October 16, 2002
Sample goes ‘naked’ for speech at café
By Sophia Kazmi
USC Daily Trojan Staff Writer
Media Credit : Abran Rubiner | Daily Trojan
Talk: President shares his priorities as part of “What Matters to Me and Why” series
Looky here. Marcel Hall, a senior majoring in broadcast journalism, interviews USC President Steven B. Sample outside GroundZero Coffeehouse about his speech.
USC President Steven B. Sample got “naked” with his audience, revealing his intimate views and personal details Wednesday afternoon at GroundZero Coffeehouse.
Sample said he was not just going to say things for the sake of giving a speech. Instead, he said he was going to tell people what they wanted to hear.
“You can hide behind a set of conventional values or ‘go naked’ in public,” he said.
He said he hoped his speech focused on the latter, and he talked about the most important things in his life as part of the “What Matters to Me and Why” series.
He said family was important to him, and he and his wife do their best to keep the family together. His own parents divorced after 26 years of marriage when Sample was 19, and it affected him deeply.
“It was the most devastating thing that ever happened to me,” Sample said.
His parents’ divorce affected him more than when his sister committed suicide, he said. But he said he thought the two tragic events in his life were related.
He and his wife’s goal was to create a strong family foundation for their two daughters, he said.
While episcopalian religion played an important part in his life, he now focused on moving toward contemplative religion, Sample said, rather than conventional prayer. He defined contemplative as listening to an individual’s conscious, but many people may be afraid to approach religion that way.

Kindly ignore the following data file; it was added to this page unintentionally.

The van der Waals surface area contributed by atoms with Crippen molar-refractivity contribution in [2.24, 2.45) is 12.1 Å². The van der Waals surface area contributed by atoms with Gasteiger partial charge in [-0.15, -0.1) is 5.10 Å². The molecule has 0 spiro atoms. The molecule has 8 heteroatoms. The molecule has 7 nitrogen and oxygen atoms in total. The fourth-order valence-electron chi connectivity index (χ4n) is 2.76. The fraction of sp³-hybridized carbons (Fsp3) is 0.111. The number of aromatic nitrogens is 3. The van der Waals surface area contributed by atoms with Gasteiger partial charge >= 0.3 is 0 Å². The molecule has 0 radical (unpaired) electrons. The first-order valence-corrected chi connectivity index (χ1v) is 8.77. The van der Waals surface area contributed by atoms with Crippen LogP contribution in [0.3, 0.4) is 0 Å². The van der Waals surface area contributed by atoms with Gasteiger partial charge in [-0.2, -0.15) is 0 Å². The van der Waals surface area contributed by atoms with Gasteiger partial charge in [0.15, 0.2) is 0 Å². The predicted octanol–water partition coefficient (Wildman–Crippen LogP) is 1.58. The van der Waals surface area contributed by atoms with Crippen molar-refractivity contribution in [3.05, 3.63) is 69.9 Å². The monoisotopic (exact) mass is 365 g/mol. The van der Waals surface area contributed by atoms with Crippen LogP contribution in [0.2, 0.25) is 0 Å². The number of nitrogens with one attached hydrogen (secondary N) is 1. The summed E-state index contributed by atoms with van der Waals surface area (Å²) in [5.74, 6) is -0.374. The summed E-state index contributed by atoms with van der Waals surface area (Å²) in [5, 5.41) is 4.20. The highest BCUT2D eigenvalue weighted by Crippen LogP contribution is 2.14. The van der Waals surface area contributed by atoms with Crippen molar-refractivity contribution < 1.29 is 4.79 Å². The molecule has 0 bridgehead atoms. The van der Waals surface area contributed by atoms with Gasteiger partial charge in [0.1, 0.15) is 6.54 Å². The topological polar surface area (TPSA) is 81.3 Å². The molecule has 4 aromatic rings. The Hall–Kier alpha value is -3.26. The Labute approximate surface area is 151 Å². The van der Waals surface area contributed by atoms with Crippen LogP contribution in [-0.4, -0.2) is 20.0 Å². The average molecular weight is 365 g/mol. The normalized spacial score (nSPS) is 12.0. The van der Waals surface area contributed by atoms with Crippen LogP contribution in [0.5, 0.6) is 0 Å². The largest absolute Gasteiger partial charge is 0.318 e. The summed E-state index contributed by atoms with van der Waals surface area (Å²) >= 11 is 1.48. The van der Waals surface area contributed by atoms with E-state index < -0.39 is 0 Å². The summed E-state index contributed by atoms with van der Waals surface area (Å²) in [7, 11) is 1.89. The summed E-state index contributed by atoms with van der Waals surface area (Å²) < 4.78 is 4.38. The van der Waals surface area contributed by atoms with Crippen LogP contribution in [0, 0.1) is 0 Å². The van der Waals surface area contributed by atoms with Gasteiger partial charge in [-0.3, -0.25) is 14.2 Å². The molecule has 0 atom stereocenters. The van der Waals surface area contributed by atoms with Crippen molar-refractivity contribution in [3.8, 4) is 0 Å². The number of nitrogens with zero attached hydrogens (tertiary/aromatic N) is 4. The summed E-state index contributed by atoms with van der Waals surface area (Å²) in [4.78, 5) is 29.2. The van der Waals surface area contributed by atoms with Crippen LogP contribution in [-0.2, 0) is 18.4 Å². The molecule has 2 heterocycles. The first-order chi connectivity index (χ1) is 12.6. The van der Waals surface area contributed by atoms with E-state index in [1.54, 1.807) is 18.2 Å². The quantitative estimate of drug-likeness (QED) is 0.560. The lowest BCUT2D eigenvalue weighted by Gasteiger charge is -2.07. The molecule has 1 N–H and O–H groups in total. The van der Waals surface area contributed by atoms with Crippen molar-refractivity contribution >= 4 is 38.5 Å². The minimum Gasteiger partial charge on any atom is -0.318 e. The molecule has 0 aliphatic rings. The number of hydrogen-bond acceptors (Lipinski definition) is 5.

“We’re afraid to hear something we don’t want to hear,” he said.
Sample said he enjoyed the simple rituals of religion because they allowed him to find a sense of humility to balance the ego that was necessary for his job as president — a job that was also important to him.
He felt good about the work he does because it was his contribution to education, Sample said. The role of president defined him as an individual and became a part of him, he added.
“I’m not sure it’s healthy, but I know it’s true,” Sample said.
Teaching was important to him, and he said he only wanted to take the job as president at USC if the administration would allow him to teach as well. He loved having students to call his own.
Teaching gave him the opportunity to do either a great job or not, Sample said.
“You get instant gratification or instant humiliation,” he said.
He enjoyed USC because it was not a profit-seeking corporation, he said.
“The values of the university are very different than the values of a typical corporation,” Sample said.
He saw teaching as an “unselfish act of love,” he added.
Speakers for the series were nominated and selected by an 11-member student steering committee. Along with brainstorming new ideas for the series, the panel decided upon the date and location of each event and worked with Rabbi Susan Laemmle, dean of Religious Life, to publicize the program.
Although organizers had to work around a scheduling conflict, Laemmle said the process of recruiting Sample to speak was no different than that for any other previous participant.
Sample was both nominated and introduced at Wednesday’s program by Rocio Garcia, a junior majoring in sociology and Spanish. Garcia worked in the president’s office.
The program’s success attested to an intrinsic change in the school, Laemmle said.
“Outside the classroom, people are more interested in learning and having significant experiences, not just hanging out,” she said.
The series continues Nov. 6 with Eliz Sanasarian, professor of political science, and concludes for the semester Dec. 4 with Pierrette Hondagneu-Sotelo, associate professor of sociology.
Writers Adam Earnhart and Barbara Burdette contributed to this story.
Copyright 2002 by the Daily Trojan. All rights reserved.
This article was published in Vol. 147, No. 37 (Thursday, October 17, 2002), beginning on page 1 and ending on page 14.